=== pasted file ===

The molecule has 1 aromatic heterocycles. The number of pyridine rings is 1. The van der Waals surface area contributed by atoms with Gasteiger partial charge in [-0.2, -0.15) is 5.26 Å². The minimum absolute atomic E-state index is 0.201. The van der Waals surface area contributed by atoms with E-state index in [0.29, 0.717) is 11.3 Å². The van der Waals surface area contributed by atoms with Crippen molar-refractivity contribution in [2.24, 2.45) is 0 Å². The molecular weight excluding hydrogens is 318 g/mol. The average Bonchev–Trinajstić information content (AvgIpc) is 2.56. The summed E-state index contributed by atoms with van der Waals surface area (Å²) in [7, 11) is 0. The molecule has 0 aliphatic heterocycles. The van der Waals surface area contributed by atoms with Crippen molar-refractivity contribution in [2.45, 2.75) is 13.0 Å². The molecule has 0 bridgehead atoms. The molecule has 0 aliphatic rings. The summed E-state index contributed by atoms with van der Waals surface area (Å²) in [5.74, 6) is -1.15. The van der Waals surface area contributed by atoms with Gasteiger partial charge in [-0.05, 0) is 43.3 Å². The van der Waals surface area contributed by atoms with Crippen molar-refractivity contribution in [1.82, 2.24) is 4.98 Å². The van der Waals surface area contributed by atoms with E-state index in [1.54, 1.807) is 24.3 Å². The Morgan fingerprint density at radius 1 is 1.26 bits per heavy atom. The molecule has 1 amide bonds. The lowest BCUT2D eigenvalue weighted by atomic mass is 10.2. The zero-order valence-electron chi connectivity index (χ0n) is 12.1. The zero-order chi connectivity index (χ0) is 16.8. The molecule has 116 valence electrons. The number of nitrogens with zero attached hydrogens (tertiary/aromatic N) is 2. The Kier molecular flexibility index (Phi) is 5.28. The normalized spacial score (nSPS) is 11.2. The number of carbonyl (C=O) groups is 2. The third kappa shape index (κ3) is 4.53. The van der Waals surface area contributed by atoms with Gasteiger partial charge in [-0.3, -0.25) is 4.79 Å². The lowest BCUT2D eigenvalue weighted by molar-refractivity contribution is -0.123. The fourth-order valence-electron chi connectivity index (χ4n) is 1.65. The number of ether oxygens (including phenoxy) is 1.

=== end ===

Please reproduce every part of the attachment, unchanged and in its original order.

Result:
The molecule has 1 aromatic heterocycles. The number of pyridine rings is 1. The van der Waals surface area contributed by atoms with Gasteiger partial charge in [-0.2, -0.15) is 5.26 Å². The minimum absolute atomic E-state index is 0.201. The van der Waals surface area contributed by atoms with E-state index in [0.29, 0.717) is 11.3 Å². The van der Waals surface area contributed by atoms with Crippen molar-refractivity contribution in [2.24, 2.45) is 0 Å². The molecular weight excluding hydrogens is 318 g/mol. The average Bonchev–Trinajstić information content (AvgIpc) is 2.56. The summed E-state index contributed by atoms with van der Waals surface area (Å²) in [7, 11) is 0. The molecule has 0 aliphatic heterocycles. The van der Waals surface area contributed by atoms with Crippen molar-refractivity contribution in [2.45, 2.75) is 13.0 Å². The molecule has 0 bridgehead atoms. The molecule has 0 aliphatic rings. The summed E-state index contributed by atoms with van der Waals surface area (Å²) in [5.74, 6) is -1.15. The van der Waals surface area contributed by atoms with Gasteiger partial charge in [-0.05, 0) is 43.3 Å². The van der Waals surface area contributed by atoms with Crippen molar-refractivity contribution in [1.82, 2.24) is 4.98 Å². The van der Waals surface area contributed by atoms with E-state index in [1.54, 1.807) is 24.3 Å². The Morgan fingerprint density at radius 1 is 1.26 bits per heavy atom. The molecule has 1 amide bonds. The lowest BCUT2D eigenvalue weighted by atomic mass is 10.2. The zero-order valence-electron chi connectivity index (χ0n) is 12.1. The zero-order chi connectivity index (χ0) is 16.8. The molecule has 116 valence electrons. The number of nitrogens with zero attached hydrogens (tertiary/aromatic N) is 2. The Kier molecular flexibility index (Phi) is 5.28. The normalized spacial score (nSPS) is 11.2. The number of carbonyl (C=O) groups is 2. The third kappa shape index (κ3) is 4.53. The van der Waals surface area contributed by atoms with Gasteiger partial charge in [-0.3, -0.25) is 4.79 Å². The lowest BCUT2D eigenvalue weighted by molar-refractivity contribution is -0.123. The fourth-order valence-electron chi connectivity index (χ4n) is 1.65. The number of ether oxygens (including phenoxy) is 1.